Philippines: Al Qaeda Makes a Last Stand


January25, 2007: With the death of Abu Sayyaf leader Abu Solaiman, the military force on Jolo is now mainly searching for two Indonesian terrorists ( wanted for the Bali bombings), Dulmatin and Umar Patek, as well as Abu Sayyaf leaders Isnilon Hapilon and Radullan Sahiron (who only has one arm, and is in his 70s.) Intelligence indicates that Dulmatin was wounded in a firefight last week. The cat-and-mouse affair with Abu Sayyaf is big news in the Philippines, as it is the end of the line for the chief Islamic terrorists in the region. Trapped on the island of Jolo, the terrorists are being caught or killed one by one. Months of pressure by the army and marines have worn down the loyalty of people on Jolo. The troops are getting more tips, and the Islamic radicals are spending more time scrambling away from patrols and sweeps. Abu Sayyaf and the Indonesian group, Jemaah Islamiyah, are the major al Qaeda affiliates in southeast Asia, and now their key members are cornered and being picked apart on Jolo.

January 24, 2007:The police have been ordered to disarm nearly a hundred armed political gangs, each following the orders of a local politician, before the May elections. These "private armies" have been around for generations, and account for the many deaths and injuries that occur just before elections. The gangs intimidate voters and generally misbehave. Most of the gang members are armed with machetes, clubs or knives. But each gang has a few guys with guns, and these are the ones the police will concentrate on disarming.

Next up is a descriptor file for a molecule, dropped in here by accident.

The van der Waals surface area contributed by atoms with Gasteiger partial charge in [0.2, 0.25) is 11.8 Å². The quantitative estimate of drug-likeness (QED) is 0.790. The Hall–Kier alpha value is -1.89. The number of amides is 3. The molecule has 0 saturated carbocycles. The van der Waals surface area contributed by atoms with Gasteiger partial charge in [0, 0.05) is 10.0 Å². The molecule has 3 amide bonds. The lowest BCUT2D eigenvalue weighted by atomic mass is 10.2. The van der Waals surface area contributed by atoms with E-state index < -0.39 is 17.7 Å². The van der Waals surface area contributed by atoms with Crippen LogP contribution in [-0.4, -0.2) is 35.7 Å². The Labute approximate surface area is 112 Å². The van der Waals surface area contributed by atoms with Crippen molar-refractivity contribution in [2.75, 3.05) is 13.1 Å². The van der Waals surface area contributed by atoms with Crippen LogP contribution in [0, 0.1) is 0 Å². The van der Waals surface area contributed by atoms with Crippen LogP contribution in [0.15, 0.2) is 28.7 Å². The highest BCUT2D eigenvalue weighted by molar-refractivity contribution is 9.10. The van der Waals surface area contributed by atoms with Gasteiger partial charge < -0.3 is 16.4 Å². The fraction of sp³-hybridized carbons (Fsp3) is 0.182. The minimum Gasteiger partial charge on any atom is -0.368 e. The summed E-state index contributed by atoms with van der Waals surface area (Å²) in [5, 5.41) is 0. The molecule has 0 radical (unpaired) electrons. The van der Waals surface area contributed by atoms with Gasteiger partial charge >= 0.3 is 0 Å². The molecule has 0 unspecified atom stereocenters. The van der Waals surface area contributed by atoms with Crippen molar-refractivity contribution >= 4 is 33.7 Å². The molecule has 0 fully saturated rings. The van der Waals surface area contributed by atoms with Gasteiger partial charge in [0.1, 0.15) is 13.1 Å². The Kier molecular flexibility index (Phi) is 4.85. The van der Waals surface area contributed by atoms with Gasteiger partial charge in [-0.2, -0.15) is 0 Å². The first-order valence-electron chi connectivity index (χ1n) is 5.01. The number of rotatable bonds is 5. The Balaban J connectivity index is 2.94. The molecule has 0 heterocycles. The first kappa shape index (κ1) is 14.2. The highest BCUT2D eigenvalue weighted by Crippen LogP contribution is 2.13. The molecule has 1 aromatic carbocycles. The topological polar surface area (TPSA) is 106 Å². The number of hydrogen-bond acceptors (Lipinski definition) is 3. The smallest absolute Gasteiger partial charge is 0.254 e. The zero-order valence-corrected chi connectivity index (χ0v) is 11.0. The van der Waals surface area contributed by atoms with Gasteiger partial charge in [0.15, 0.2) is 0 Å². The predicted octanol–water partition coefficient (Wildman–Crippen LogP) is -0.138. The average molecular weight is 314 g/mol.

January 23, 2007:NGOs and foreign media are accusing the government of supporting "right-wing death squads" because leftist activists are being killed. Police point out that many of the dead activists are involved in Communist Party politics. The communists play rough, and are known for their murderous purges. Politically, it's to the leftists advantage to blame the murders on political opponents.

January 18, 2007:DNA tests confirmed the identity of Abu Sayyaf supreme leader, Khadaffy Janjalani, who was killed and hastily buried by Islamic radicals four months ago. His older brother, Abubakar Abdurajak Janjalani, founded Abu Sayyaf, but was killed in 1998. Khadaffy Janjalani turned Abu Sayyaf into a more vicious terrorist organization, especially with its kidnapping tactics. DNA testing is a lot quicker and cheaper, and the only time consuming task is getting DNA samples from relatives of the deceased, in order to confirm the family connection.




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